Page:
Vitamin B12 (Cobalamins) is an essential B Vitamin. It is a water-soluble vitamin, this means that any excess is excreted in our urine, not stored in the body, so we need sufficient intake every day.
The body cannot produce B12 itself, so we need to consume enough in our diet, or increase our intake through supplementation. It is not always easy to obtain it from our diet. Industrial livestock production and selective breeding encourages forced feeding of genetically modified feed to produce the “bulkiest” meat, which kills beneficial bacteria within livestock's gut, inhibiting the absorption of B12 and doesn’t always account for the health of the animals. This means the amount we receive from consuming animal products, is low.
It is even more likely that those over 50, pregnant and breast-feeding individuals, those on medication and vegans/vegetarians will be deficient as the main sources in the diet are meat, poultry, seafood and dairy products. The best sources are liver, sardines, mackerel, lamb, salmon, cheese, beef and eggs. As we age, our ability to absorb nutrients becomes impaired and medication can sometimes compete with nutrients for absorption. Pregnant and breastfeeding individuals need double the amount, as their baby will use their store of vitamins and minerals for growth and development.
Deficiency can cause low energy, lack of focus, tension in the muscles, poor memory, mood swings, lack of motivation, digestive issues, hypothyroidism and can even effect testosterone and fertility. These can lead to even more serious health problems and diseases, if left untreated. On the other hand, overdose may cause issues such as headaches, dizziness, rash, facial flushing, anxiety, swelling, diarrhoea, vomiting and high blood pressure. If you have any of these symptoms, stop taking the supplements and consult with your doctor.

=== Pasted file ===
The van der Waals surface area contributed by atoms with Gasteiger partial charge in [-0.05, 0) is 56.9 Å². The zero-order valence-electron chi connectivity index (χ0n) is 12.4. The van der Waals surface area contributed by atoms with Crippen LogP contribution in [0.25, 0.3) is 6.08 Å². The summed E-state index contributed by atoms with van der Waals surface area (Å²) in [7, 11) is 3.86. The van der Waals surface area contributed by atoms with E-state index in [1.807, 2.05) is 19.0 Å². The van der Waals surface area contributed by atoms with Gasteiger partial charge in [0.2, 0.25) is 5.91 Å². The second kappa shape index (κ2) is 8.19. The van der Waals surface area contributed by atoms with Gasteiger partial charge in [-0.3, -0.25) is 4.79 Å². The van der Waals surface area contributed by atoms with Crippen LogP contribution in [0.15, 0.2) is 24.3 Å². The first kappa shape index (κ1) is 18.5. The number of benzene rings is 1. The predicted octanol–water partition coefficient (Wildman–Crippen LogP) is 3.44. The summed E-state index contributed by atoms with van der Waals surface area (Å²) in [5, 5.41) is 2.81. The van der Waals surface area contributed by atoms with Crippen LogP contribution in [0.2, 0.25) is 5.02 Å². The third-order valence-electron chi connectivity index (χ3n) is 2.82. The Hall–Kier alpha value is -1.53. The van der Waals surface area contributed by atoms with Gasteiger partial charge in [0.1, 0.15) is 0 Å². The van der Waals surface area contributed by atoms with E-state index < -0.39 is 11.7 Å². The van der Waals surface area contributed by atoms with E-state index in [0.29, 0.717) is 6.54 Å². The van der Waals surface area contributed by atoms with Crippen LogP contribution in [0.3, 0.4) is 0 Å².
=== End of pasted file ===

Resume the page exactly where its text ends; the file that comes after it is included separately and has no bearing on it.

The recommended daily intake for adults is 2.4ug. However, it is better to take a much higher dose than this because only a small percentage is absorbed fully by the body. The best form is Methylcobalamin or Cyanocobalamin. The most common form of supplements is Tablets, but you can also get Spray and Tablets in sublingual form, which are praised for their higher bioavailability. They do not rely on the presence of the intrinsic factor within the stomach to break them down, instead they rely on absorption through the skin or under the tongue.
Health Benefits Include:
Boost Energy Levels
It contributes to normal energy-yielding metabolism and to the reduction of tiredness and fatigue, by aiding the conversion of foods, particularly carbohydrates into a form of energy. It also contributes to the normal formation of red blood cells and haemoglobin. Red blood cells supply the cells with oxygen so they can function properly. This is supported by the idea that if you are deficient, you can be lethargic or fatigued.
Studies have also indicated that it is involved in neurotransmitter signalling that allows your muscles to contract and relax.
Hair, Skin and Nail Health
Deficiency can cause hyperpigmentation, redness and dryness of the skin, breakage of the nails and changes to the hair. Studies support the idea that treating deficiency through supplementation can reverse the effects on the hair, skin and nails as it has a role in cell division: generating new hair, skin and nail cells.